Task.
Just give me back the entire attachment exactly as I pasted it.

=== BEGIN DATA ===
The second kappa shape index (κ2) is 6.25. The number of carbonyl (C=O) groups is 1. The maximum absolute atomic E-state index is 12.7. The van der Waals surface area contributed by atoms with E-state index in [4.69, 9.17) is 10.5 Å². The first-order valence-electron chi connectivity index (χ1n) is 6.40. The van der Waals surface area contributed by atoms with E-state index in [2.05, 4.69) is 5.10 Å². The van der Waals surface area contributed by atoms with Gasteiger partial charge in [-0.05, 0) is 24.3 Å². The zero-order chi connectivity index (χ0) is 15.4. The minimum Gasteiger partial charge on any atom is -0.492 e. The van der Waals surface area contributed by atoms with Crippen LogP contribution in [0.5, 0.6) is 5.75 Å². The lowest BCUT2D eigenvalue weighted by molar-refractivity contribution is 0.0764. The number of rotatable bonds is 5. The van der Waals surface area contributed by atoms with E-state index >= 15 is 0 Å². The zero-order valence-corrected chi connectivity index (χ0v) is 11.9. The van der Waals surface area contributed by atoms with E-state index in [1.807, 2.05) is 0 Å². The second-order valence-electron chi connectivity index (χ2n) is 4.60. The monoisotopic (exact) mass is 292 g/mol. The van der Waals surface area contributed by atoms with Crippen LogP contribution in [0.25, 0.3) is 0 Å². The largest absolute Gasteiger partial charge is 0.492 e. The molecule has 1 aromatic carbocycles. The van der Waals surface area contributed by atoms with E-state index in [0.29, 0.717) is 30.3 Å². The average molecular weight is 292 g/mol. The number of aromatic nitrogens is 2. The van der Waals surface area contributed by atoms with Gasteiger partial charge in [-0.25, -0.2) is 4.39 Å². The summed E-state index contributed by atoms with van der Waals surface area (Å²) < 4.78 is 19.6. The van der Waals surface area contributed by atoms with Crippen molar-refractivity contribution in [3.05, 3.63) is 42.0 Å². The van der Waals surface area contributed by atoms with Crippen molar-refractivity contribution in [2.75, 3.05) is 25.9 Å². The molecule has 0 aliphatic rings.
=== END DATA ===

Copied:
The second kappa shape index (κ2) is 6.25. The number of carbonyl (C=O) groups is 1. The maximum absolute atomic E-state index is 12.7. The van der Waals surface area contributed by atoms with E-state index in [4.69, 9.17) is 10.5 Å². The first-order valence-electron chi connectivity index (χ1n) is 6.40. The van der Waals surface area contributed by atoms with E-state index in [2.05, 4.69) is 5.10 Å². The van der Waals surface area contributed by atoms with Gasteiger partial charge in [-0.05, 0) is 24.3 Å². The zero-order chi connectivity index (χ0) is 15.4. The minimum Gasteiger partial charge on any atom is -0.492 e. The van der Waals surface area contributed by atoms with Crippen LogP contribution in [0.5, 0.6) is 5.75 Å². The lowest BCUT2D eigenvalue weighted by molar-refractivity contribution is 0.0764. The number of rotatable bonds is 5. The van der Waals surface area contributed by atoms with E-state index >= 15 is 0 Å². The zero-order valence-corrected chi connectivity index (χ0v) is 11.9. The van der Waals surface area contributed by atoms with E-state index in [1.807, 2.05) is 0 Å². The second-order valence-electron chi connectivity index (χ2n) is 4.60. The monoisotopic (exact) mass is 292 g/mol. The van der Waals surface area contributed by atoms with Crippen LogP contribution in [0.25, 0.3) is 0 Å². The largest absolute Gasteiger partial charge is 0.492 e. The molecule has 1 aromatic carbocycles. The van der Waals surface area contributed by atoms with E-state index in [0.29, 0.717) is 30.3 Å². The average molecular weight is 292 g/mol. The number of aromatic nitrogens is 2. The van der Waals surface area contributed by atoms with Gasteiger partial charge in [-0.25, -0.2) is 4.39 Å². The summed E-state index contributed by atoms with van der Waals surface area (Å²) < 4.78 is 19.6. The van der Waals surface area contributed by atoms with Crippen molar-refractivity contribution in [3.05, 3.63) is 42.0 Å². The van der Waals surface area contributed by atoms with Crippen molar-refractivity contribution in [2.75, 3.05) is 25.9 Å². The molecule has 0 aliphatic rings.